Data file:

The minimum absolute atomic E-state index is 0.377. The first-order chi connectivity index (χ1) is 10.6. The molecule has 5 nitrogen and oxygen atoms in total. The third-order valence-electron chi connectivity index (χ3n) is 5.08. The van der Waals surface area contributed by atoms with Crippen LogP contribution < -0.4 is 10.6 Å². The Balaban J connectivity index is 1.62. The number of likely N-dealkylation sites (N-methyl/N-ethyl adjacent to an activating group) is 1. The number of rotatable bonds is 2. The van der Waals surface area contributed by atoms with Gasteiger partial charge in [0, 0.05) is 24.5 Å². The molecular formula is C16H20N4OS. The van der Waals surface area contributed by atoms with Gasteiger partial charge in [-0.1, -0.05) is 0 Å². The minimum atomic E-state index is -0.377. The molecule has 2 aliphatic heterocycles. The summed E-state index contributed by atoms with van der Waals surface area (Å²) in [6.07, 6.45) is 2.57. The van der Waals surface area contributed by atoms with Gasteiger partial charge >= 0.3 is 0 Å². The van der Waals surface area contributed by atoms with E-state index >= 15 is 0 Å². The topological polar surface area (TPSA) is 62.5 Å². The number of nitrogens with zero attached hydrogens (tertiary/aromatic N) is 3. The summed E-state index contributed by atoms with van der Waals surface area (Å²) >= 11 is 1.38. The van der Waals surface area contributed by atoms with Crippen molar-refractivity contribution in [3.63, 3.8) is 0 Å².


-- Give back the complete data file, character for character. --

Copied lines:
The minimum absolute atomic E-state index is 0.377. The first-order chi connectivity index (χ1) is 10.6. The molecule has 5 nitrogen and oxygen atoms in total. The third-order valence-electron chi connectivity index (χ3n) is 5.08. The van der Waals surface area contributed by atoms with Crippen LogP contribution < -0.4 is 10.6 Å². The Balaban J connectivity index is 1.62. The number of likely N-dealkylation sites (N-methyl/N-ethyl adjacent to an activating group) is 1. The number of rotatable bonds is 2. The van der Waals surface area contributed by atoms with Gasteiger partial charge in [0, 0.05) is 24.5 Å². The molecular formula is C16H20N4OS. The van der Waals surface area contributed by atoms with Gasteiger partial charge in [-0.1, -0.05) is 0 Å². The minimum atomic E-state index is -0.377. The molecule has 2 aliphatic heterocycles. The summed E-state index contributed by atoms with van der Waals surface area (Å²) in [6.07, 6.45) is 2.57. The van der Waals surface area contributed by atoms with Gasteiger partial charge >= 0.3 is 0 Å². The van der Waals surface area contributed by atoms with E-state index >= 15 is 0 Å². The topological polar surface area (TPSA) is 62.5 Å². The number of nitrogens with zero attached hydrogens (tertiary/aromatic N) is 3. The summed E-state index contributed by atoms with van der Waals surface area (Å²) >= 11 is 1.38. The van der Waals surface area contributed by atoms with Crippen molar-refractivity contribution in [3.63, 3.8) is 0 Å².